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"Come forth, ye lords of Anlor! Lower thy noble heads and take the king's chain! Make good on your oath of service, and know that by these golden links, you shall not leave this sacred chamber, save by victory or death! Come forth!"

It's widely known that I organize and host a very small annual get-together of a dozen close friends called 'The Outriders' here in Philadelphia. This gathering includes 4 days of role playing, hanging out, and a climactic LARP at the conclusion. Taking this template to a larger scale at a 'destination' style location is a first-year mini-con known as GREEN DRAGON FEST hosted by YouTube's 'Dungeon Masterpiece' Ryan De Ropp. This year, I headed down to Knoxville to GM a series of sessions and kick back with 40-some players and cabal of other great GMs.

One of my players snaps a selfie after our first legendary session of THE DOOM OF ANLOR...

a wild war-strategy-meta-LARP where DM Scotty got his face torn off by Grace World Destroyer. Great fun.

For more about THE DOOM OF ANLOR, I'll be releasing the materials on the Runehammer Patreon.

I could recount the numerous amazing conversations with people from all over the hobby landscape. I could shower you, dear reader, in tales of the amazing hobbit village in which we ate, drank, and played together. I could blast you with glorious FOMO for Scotty's hilarious dragon-raid game, or Alex Alvarez's unbelievable sci-fi terrain kit. I could tell how Saturday morning gave me the idea to switch gears, running VIKING DEATH SQUAD with 9 players and a nuclear-warhead buster sword. I could tell of the triumphant howls and far-off laughter of game tables echoing through our little town-on-the-hill, but instead, I'd like to talk about what this gathering MEANS, not just what it WAS.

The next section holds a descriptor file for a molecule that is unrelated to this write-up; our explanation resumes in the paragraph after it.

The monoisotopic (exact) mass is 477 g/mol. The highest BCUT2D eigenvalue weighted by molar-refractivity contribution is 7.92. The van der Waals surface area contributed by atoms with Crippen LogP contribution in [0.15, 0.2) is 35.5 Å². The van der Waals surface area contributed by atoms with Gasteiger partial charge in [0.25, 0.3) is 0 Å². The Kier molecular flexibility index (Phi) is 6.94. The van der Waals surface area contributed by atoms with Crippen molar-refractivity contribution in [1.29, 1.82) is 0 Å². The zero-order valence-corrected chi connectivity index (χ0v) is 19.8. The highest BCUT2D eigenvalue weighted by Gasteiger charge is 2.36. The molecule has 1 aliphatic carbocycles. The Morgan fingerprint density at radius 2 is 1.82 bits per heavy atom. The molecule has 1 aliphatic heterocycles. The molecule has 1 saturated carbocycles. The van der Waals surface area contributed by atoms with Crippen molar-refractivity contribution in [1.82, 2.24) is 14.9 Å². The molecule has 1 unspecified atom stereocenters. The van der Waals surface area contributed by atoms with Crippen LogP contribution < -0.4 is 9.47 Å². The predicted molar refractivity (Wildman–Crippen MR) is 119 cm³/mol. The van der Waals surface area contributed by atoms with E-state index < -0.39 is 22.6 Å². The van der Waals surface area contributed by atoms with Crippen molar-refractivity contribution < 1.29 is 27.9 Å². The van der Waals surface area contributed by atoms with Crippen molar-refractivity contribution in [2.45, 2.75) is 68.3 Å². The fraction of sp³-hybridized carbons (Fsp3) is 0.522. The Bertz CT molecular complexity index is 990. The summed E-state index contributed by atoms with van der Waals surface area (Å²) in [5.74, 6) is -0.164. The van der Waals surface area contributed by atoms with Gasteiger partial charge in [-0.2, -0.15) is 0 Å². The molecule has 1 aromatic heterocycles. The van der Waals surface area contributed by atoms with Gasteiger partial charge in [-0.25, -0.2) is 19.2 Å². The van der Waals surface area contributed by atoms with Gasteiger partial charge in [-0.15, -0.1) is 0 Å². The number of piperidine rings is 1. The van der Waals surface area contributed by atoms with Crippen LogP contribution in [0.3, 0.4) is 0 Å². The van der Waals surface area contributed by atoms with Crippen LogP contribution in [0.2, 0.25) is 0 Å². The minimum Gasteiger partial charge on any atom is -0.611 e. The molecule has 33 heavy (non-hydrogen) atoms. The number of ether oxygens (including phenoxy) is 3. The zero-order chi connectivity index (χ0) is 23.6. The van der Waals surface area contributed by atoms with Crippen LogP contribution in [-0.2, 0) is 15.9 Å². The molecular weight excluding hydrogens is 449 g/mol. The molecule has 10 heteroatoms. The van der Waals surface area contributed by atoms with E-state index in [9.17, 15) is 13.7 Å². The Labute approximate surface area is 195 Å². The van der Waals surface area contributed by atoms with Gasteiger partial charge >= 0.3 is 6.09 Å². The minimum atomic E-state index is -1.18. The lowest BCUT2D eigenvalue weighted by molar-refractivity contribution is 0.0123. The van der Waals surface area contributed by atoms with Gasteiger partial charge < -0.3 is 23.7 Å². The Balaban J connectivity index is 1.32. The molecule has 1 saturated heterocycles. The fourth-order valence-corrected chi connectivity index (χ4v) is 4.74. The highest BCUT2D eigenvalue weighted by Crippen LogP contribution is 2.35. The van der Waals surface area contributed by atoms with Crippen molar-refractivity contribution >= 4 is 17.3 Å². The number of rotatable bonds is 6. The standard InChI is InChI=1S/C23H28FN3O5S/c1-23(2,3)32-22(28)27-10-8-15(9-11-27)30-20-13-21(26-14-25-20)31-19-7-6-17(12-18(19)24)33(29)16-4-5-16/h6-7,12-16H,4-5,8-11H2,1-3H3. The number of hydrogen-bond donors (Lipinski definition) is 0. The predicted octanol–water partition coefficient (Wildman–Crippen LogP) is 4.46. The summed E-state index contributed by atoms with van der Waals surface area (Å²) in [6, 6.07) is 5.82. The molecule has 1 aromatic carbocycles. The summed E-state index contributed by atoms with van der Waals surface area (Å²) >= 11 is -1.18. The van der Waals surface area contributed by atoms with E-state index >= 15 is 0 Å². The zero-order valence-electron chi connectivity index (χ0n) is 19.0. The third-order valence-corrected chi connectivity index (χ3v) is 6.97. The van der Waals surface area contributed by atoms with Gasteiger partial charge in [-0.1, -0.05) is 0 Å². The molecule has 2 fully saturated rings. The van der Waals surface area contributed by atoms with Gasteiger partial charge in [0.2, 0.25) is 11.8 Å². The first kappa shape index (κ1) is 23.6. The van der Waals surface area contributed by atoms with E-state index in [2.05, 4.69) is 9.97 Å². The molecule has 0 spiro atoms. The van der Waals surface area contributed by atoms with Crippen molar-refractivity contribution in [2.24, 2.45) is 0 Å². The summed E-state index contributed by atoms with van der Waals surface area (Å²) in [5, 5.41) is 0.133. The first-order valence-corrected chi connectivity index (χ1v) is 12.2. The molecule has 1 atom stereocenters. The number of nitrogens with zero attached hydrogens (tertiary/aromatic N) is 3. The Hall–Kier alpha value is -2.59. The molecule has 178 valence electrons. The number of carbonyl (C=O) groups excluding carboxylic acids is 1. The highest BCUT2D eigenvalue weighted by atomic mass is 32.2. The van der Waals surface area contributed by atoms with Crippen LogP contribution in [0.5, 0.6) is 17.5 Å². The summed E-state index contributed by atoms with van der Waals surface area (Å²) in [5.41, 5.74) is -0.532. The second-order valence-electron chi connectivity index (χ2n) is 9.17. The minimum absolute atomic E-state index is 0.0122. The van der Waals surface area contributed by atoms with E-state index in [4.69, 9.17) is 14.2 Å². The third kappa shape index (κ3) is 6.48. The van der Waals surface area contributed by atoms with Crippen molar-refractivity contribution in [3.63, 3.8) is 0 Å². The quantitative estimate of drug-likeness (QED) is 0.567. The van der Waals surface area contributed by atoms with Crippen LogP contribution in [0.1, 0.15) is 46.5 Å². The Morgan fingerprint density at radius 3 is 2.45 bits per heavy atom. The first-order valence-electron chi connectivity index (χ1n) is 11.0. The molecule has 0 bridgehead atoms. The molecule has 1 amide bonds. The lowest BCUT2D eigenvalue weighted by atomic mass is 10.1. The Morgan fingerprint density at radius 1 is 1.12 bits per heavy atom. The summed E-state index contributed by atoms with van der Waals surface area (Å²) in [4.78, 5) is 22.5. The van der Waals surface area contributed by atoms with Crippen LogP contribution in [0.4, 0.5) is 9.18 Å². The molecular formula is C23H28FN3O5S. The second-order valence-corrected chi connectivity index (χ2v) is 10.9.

Things get serious as my first ANLOR group wades into open war on 3 fronts.

I was spoiled with this amazing play room, complete with tree trunk fireplace, full bar,

and a view of the entire village from the balcony. Then came the drums of battle...

Everyone who knows me knows I hate cons. The florescent lights, the weird carpet, the crowds, the noise, the crowded game spaces, the terrible food, the chaos! I can't think of an environment LESS conducive to role play than a con. A few years ago, I started getting more vocal about this at MACE and other cons. This is when my RPG community started throwing the word 'gathering' around. Simply put, it's a stay-on-site role play event of 3 or 4 days with 50 people at the absolute most, dedicated, sound-controlled play rooms, huge, glorious tables, natural surroundings, and an 'all inclusive' vibe to keep everyone focused on the sessions, not merch, not panels, not interviews... SESSIONS.

To start, the fact that these are happening with more frequency and more on-point execution (GDF was dope as hell, y'all), is a powerful sign of change. Everything in my gut these past few years has been saying "more focus on playing, in-person, with focus, with the real heads." GDF and The Outriders are not about getting views, selling books, getting advice from panelists, or celebrity cameos. They are what I've been seeking all along: focused time to enjoy sessions, see old friends, and make new ones.

The gang can't help but take pics as DM Scotty reveals his final chamber.

This incredible table by WEATHERED DRAGON was assembled in just one of the

exquisite spaces we enjoyed.